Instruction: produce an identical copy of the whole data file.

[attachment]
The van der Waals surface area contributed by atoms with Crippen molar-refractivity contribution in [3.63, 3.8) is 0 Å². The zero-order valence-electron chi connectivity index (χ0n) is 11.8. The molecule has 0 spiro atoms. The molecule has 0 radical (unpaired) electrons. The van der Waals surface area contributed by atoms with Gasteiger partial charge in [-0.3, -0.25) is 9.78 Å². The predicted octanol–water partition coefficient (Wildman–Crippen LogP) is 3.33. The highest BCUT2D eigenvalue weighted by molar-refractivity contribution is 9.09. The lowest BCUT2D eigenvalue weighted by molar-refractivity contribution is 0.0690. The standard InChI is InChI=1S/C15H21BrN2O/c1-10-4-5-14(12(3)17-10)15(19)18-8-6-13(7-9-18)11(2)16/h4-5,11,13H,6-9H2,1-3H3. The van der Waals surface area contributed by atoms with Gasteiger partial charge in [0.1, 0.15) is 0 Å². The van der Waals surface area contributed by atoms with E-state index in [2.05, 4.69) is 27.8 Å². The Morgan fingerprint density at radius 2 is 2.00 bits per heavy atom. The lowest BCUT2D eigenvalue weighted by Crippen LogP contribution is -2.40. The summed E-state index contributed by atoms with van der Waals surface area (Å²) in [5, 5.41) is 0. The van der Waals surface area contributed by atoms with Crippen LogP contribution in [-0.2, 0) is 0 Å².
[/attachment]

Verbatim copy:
The van der Waals surface area contributed by atoms with Crippen molar-refractivity contribution in [3.63, 3.8) is 0 Å². The zero-order valence-electron chi connectivity index (χ0n) is 11.8. The molecule has 0 spiro atoms. The molecule has 0 radical (unpaired) electrons. The van der Waals surface area contributed by atoms with Gasteiger partial charge in [-0.3, -0.25) is 9.78 Å². The predicted octanol–water partition coefficient (Wildman–Crippen LogP) is 3.33. The highest BCUT2D eigenvalue weighted by molar-refractivity contribution is 9.09. The lowest BCUT2D eigenvalue weighted by molar-refractivity contribution is 0.0690. The standard InChI is InChI=1S/C15H21BrN2O/c1-10-4-5-14(12(3)17-10)15(19)18-8-6-13(7-9-18)11(2)16/h4-5,11,13H,6-9H2,1-3H3. The van der Waals surface area contributed by atoms with Gasteiger partial charge in [0.1, 0.15) is 0 Å². The van der Waals surface area contributed by atoms with E-state index in [2.05, 4.69) is 27.8 Å². The Morgan fingerprint density at radius 2 is 2.00 bits per heavy atom. The lowest BCUT2D eigenvalue weighted by Crippen LogP contribution is -2.40. The summed E-state index contributed by atoms with van der Waals surface area (Å²) in [5, 5.41) is 0. The van der Waals surface area contributed by atoms with Crippen LogP contribution in [-0.2, 0) is 0 Å².